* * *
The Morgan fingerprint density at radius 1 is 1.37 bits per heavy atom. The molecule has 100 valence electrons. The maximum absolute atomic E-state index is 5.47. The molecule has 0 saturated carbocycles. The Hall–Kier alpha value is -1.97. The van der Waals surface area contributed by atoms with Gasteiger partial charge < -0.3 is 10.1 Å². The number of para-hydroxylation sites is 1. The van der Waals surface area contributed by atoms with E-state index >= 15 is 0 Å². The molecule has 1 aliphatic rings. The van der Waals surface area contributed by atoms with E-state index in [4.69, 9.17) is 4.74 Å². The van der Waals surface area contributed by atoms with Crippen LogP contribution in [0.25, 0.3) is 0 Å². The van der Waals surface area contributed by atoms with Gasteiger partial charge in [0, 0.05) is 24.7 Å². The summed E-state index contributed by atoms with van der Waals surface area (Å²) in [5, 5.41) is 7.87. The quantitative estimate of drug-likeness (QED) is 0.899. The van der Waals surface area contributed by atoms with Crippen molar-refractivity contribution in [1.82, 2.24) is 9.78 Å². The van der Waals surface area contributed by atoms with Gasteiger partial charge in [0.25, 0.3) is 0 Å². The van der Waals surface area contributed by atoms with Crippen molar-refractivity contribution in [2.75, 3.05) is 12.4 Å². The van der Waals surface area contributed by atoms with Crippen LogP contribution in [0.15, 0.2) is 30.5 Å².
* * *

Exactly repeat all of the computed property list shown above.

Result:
The Morgan fingerprint density at radius 1 is 1.37 bits per heavy atom. The molecule has 100 valence electrons. The maximum absolute atomic E-state index is 5.47. The molecule has 0 saturated carbocycles. The Hall–Kier alpha value is -1.97. The van der Waals surface area contributed by atoms with Gasteiger partial charge < -0.3 is 10.1 Å². The number of para-hydroxylation sites is 1. The van der Waals surface area contributed by atoms with E-state index >= 15 is 0 Å². The molecule has 1 aliphatic rings. The van der Waals surface area contributed by atoms with E-state index in [4.69, 9.17) is 4.74 Å². The van der Waals surface area contributed by atoms with Crippen LogP contribution in [0.25, 0.3) is 0 Å². The van der Waals surface area contributed by atoms with Gasteiger partial charge in [0, 0.05) is 24.7 Å². The summed E-state index contributed by atoms with van der Waals surface area (Å²) in [5, 5.41) is 7.87. The quantitative estimate of drug-likeness (QED) is 0.899. The van der Waals surface area contributed by atoms with Crippen molar-refractivity contribution in [1.82, 2.24) is 9.78 Å². The van der Waals surface area contributed by atoms with Gasteiger partial charge in [0.25, 0.3) is 0 Å². The van der Waals surface area contributed by atoms with Crippen molar-refractivity contribution in [2.75, 3.05) is 12.4 Å². The van der Waals surface area contributed by atoms with Crippen LogP contribution in [0.15, 0.2) is 30.5 Å².